Modern life Q&A

Abuse is not Chinese

To hear Joy read this post in English, subscribe to the GlobalRencai podcast on iTunes, or hear or download the MP3 here.

Crazy English founder Li Yang and wife Kim Lee

As I write this, the ongoing drama of Crazy English founder Li Yang’s divorce from Kim Lee continues to reverberate in a remarkable public discussion of domestic violence and whether and how it’s tied to culture.

People’s Daily reports that 35% of Chinese families have experienced domestic violence, which is comparable with other societies worldwide.

But even more prevalent than physical abuse is emotional abuse. And emotional abuse is an issue that’s even more hidden.

Emotional abuse is also abuse

We can’t examine something we can’t define, and often the hardest part of confronting abuse is knowing when it’s happening.  That’s why I appreciate that the New York Times bestselling author and psychologist Terrence Real in his book The New Rules of Marriage offers a definition of abuse:

  • Yelling and screaming
  • Name-calling:  Any sentence that begins with “You are a …”
  • Shaming or humiliating:  Communicating that someone is a bad or worthless person.  Ridiculing someone, mocking, being sarcastic, humoring or being patronizing.
  • Telling another adult what she should do, or how she should think or feel.
  • Making promises and breaking them
  • Lying or manipulating:  Deliberately falsifying information or dishonestly changing your behavior in an attempt to control your partner, for example: “Don’t worry about me. I’ll be fine out here in the rain.  You go have a good time.”

As Dr. Real explains, having a list of abusive behaviors is useful, because if a particular behavior does not appear on the list, it isn’t abusive. Both men and women can be abusers, so beware abuse in all your relationships.

When abuse is ignored, our children – and their children – will suffer

What makes abuse so confusing is that most abusers are not like the evil bad guys that we see in the movies.  Abusers are human too, which means that at times, they show kindness and generosity.  Usually they don’t even know they’re being abusive.  In their minds, they’re the victims, misunderstood and under attack, and their abusive behavior is only a response to a provocation. Many abusers lack the basic emotional skills necessary to be competent adults with functional relationships.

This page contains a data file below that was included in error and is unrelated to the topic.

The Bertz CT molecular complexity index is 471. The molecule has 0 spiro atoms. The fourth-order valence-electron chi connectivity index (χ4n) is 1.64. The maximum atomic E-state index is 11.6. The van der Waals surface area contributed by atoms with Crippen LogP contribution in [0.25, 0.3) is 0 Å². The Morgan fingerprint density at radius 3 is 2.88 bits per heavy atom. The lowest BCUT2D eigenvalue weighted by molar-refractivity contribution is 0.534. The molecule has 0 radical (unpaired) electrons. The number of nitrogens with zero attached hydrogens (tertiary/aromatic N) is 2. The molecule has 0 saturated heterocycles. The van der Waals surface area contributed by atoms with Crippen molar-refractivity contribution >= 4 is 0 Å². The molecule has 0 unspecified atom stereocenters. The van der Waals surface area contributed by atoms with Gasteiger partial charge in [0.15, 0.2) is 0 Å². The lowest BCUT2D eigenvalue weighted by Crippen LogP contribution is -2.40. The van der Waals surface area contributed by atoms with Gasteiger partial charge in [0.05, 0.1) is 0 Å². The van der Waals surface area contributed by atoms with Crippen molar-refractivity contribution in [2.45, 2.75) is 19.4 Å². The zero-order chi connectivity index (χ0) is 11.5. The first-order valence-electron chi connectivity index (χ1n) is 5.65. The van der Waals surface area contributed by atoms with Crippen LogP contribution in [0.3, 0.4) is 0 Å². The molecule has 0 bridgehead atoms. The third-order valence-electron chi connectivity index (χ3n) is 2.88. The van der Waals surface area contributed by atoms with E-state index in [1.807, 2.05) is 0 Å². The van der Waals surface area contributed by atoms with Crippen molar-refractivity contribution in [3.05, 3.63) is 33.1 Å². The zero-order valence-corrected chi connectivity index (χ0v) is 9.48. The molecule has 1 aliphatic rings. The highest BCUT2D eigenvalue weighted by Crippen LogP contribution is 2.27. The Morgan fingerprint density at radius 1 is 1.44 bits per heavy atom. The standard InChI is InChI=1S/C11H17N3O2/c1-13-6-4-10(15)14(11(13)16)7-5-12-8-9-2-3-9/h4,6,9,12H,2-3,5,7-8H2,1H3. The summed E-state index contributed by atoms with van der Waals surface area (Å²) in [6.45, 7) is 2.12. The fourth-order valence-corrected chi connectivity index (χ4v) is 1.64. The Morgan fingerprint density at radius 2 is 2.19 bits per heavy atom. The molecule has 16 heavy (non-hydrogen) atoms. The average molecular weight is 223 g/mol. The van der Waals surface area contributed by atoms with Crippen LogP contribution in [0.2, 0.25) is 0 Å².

But just because abusers don’t recognize their abusive behavior does not make their abusive behavior any less dangerous to those who try to love them.  When we ignore or cover up abuse, it doesn’t go away. It escalates.  And when children are present, abuse has cascading effects on future generations, since children who grow up witnessing abuse become perpetrators and victims of abuse as adults.

Let’s stop the legacy of abuse right now

There is absolutely no reason that abuse should be a part of your life.  There are plenty of good men and women in this world who do not perpetrate or condone abuse.  Do not date or marry someone who abuses you.  If you are married to someone who abuses you, seek help right away for yourself and your family. You can and must demand that your family be healthy.

And because we choose not to live in a society governed by abuse, let’s not tolerate abuse when it’s directed at our sisters, brothers, friends or colleagues.  For us all to say no to abuse would be for us to step out of women’s traditionally passive role and stop the legacy of abuse in Chinese society.

Because we’re making culture now, too.  And the culture we create will be based on dignity and mutual respect.  If together we link arms to say no to abuse, then in a generation’s time, no one will be able to say that abuse is a normal part of Chinese culture anymore.

Comments welcome, in Chinese, on the Chinese version of this post, here.
To hear Joy read this post in English, subscribe to the GlobalRencai podcast on iTunes, or hear or download the MP3 here.